As per my original plans you could just as easily use fresh or frozen blueberries!

 

Crazy Good NO Knead Focaccia

No Knead Focaccia 2

You are going to love this … soft, chewy, and the best focaccia you could possible imagine.  Can’t you just smell it from the photo?  Yum.

  • 2 1/2 tsp active dry yeast (or 1 pack)
  • 2 tsp honey
  • 2 1/2 cups lukewarm water
  • 1 tbsp kosher salt
  • 5 cups all purpose flour
  • 6 tbsp extra virgin olive oil – divided
  • 4 tbsp butter
  • flaky sea salt
  • 2-4 garlic cloves

Whisk 1¼-oz. envelope active dry yeast (about 2¼ tsp.), 2 tsp. honey, and 2½ cups lukewarm water in a medium bowl and let sit 5 minutes (it should foam or at least get creamy; if it doesn’t your yeast is dead and you should start again—check the expiration date!).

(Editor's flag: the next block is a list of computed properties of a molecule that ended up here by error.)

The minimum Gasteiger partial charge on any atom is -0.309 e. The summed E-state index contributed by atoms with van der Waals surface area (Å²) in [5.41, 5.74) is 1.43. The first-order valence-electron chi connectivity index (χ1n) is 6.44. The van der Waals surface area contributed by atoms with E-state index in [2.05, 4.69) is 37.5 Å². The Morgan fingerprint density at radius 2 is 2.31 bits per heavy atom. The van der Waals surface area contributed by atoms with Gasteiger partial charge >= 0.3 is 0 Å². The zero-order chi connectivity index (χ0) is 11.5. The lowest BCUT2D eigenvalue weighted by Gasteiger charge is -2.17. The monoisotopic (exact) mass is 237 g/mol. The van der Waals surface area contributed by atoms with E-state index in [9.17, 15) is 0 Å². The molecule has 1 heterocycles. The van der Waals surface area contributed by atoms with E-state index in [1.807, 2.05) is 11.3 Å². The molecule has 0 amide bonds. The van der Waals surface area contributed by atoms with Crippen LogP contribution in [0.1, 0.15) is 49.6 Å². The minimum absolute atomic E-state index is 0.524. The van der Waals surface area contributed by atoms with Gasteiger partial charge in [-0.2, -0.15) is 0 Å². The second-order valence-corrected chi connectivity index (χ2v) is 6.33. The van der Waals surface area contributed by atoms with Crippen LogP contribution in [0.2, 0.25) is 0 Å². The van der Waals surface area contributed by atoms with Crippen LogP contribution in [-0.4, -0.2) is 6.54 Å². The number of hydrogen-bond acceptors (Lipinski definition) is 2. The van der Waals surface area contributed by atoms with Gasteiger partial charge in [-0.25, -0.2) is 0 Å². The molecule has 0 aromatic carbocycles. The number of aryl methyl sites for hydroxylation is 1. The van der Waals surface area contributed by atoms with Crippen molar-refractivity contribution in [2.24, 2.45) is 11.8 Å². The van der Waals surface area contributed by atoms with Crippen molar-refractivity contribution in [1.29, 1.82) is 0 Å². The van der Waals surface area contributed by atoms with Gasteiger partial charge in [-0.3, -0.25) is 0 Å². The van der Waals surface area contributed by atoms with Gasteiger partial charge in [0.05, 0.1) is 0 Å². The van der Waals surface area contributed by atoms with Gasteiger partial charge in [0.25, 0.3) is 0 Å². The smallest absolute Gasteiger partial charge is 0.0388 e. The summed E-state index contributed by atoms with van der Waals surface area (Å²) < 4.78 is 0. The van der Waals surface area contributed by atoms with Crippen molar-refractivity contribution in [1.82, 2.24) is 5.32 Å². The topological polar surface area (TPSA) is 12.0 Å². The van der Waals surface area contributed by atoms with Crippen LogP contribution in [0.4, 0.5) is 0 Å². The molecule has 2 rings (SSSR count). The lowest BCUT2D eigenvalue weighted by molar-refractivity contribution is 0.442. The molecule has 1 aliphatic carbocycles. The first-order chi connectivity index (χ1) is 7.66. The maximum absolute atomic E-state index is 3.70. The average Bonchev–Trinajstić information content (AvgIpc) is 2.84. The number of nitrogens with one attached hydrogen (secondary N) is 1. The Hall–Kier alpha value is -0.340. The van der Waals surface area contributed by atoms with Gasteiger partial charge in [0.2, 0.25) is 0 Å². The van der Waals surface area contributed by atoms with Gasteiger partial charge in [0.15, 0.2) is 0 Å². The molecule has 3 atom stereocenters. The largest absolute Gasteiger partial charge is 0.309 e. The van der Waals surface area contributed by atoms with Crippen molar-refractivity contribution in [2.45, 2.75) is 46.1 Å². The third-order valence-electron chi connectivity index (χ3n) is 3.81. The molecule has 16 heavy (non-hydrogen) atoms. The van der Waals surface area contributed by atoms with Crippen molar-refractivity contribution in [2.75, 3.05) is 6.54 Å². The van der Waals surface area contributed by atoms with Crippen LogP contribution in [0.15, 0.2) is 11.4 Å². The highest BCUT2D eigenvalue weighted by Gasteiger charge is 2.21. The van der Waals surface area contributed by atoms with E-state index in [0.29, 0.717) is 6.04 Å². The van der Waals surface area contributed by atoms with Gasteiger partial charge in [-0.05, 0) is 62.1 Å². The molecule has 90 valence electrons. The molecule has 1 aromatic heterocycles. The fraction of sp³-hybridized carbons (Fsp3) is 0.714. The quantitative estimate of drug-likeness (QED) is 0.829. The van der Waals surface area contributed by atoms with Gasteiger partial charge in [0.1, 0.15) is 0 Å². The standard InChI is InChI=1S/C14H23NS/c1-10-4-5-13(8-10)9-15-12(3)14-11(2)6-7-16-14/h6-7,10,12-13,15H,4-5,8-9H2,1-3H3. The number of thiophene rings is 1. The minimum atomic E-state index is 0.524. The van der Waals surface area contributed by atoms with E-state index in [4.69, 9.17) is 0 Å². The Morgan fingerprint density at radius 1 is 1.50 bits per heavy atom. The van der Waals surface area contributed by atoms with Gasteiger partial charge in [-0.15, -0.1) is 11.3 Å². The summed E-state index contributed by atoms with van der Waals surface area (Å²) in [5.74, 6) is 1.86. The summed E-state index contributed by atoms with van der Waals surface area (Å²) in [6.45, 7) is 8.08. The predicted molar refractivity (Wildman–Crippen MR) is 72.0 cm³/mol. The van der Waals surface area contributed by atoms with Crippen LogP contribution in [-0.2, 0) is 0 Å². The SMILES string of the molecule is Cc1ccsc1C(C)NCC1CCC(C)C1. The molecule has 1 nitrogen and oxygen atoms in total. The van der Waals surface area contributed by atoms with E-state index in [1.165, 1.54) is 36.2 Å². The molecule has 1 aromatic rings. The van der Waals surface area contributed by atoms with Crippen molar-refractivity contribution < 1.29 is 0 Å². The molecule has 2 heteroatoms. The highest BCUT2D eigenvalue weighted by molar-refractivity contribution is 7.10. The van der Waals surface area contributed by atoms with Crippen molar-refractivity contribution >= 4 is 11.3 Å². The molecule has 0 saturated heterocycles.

Add 5 cups (625 g) all-purpose flour and 1 Tbsp. kosher salt and mix with a rubber spatula until a shaggy dough forms and no dry streaks remain.

Pour 4 Tbsp. extra-virgin olive oil into a big bowl that will fit in your refrigerator. This puppy is going to rise! Transfer dough to bowl and turn to coat in oil. Cover with a silicone lid or plastic wrap and chill until dough is doubled in size (it should look very bubbly and alive), at least 8 hours and up to 1 day. If you’re in a rush, you can also let it rise at room temperature until doubled in size, 3–4 hours.

Generously butter a 13×9″ baking pan, for thicker focaccia that’s perfect for sandwiches, or an 18×13″ rimmed baking sheet, for focaccia that’s thinner, crispier, and great for snacking. The butter may seem superfluous, but it’ll ensure that your focaccia doesn’t stick. Pour 1 Tbsp. extra-virgin olive oil into center of pan. Keeping the dough in the bowl and using a fork in each hand, gather up edges of dough farthest from you and lift up and over into center of bowl. Give the bowl a quarter turn and repeat process. Do this 2 more times; you want to deflate dough while you form it into a rough ball.